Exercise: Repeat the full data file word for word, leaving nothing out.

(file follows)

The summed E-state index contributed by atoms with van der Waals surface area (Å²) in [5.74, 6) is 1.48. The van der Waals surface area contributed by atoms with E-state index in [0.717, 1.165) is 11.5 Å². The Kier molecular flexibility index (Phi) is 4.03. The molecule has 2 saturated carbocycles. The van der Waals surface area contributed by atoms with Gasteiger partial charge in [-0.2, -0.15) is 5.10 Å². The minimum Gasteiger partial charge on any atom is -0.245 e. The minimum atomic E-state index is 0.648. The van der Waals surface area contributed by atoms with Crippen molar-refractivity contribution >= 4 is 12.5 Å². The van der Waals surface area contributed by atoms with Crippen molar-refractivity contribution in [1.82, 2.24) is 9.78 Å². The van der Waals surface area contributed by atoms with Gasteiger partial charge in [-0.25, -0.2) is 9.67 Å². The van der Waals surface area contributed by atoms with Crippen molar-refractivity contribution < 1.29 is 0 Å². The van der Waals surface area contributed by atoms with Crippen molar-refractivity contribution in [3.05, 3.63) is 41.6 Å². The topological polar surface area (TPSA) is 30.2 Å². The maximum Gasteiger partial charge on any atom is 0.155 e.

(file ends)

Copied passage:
The summed E-state index contributed by atoms with van der Waals surface area (Å²) in [5.74, 6) is 1.48. The van der Waals surface area contributed by atoms with E-state index in [0.717, 1.165) is 11.5 Å². The Kier molecular flexibility index (Phi) is 4.03. The molecule has 2 saturated carbocycles. The van der Waals surface area contributed by atoms with Gasteiger partial charge in [-0.2, -0.15) is 5.10 Å². The minimum Gasteiger partial charge on any atom is -0.245 e. The minimum atomic E-state index is 0.648. The van der Waals surface area contributed by atoms with Crippen molar-refractivity contribution >= 4 is 12.5 Å². The van der Waals surface area contributed by atoms with Crippen molar-refractivity contribution in [1.82, 2.24) is 9.78 Å². The van der Waals surface area contributed by atoms with Gasteiger partial charge in [-0.25, -0.2) is 9.67 Å². The van der Waals surface area contributed by atoms with Crippen molar-refractivity contribution < 1.29 is 0 Å². The van der Waals surface area contributed by atoms with Crippen molar-refractivity contribution in [3.05, 3.63) is 41.6 Å². The topological polar surface area (TPSA) is 30.2 Å². The maximum Gasteiger partial charge on any atom is 0.155 e.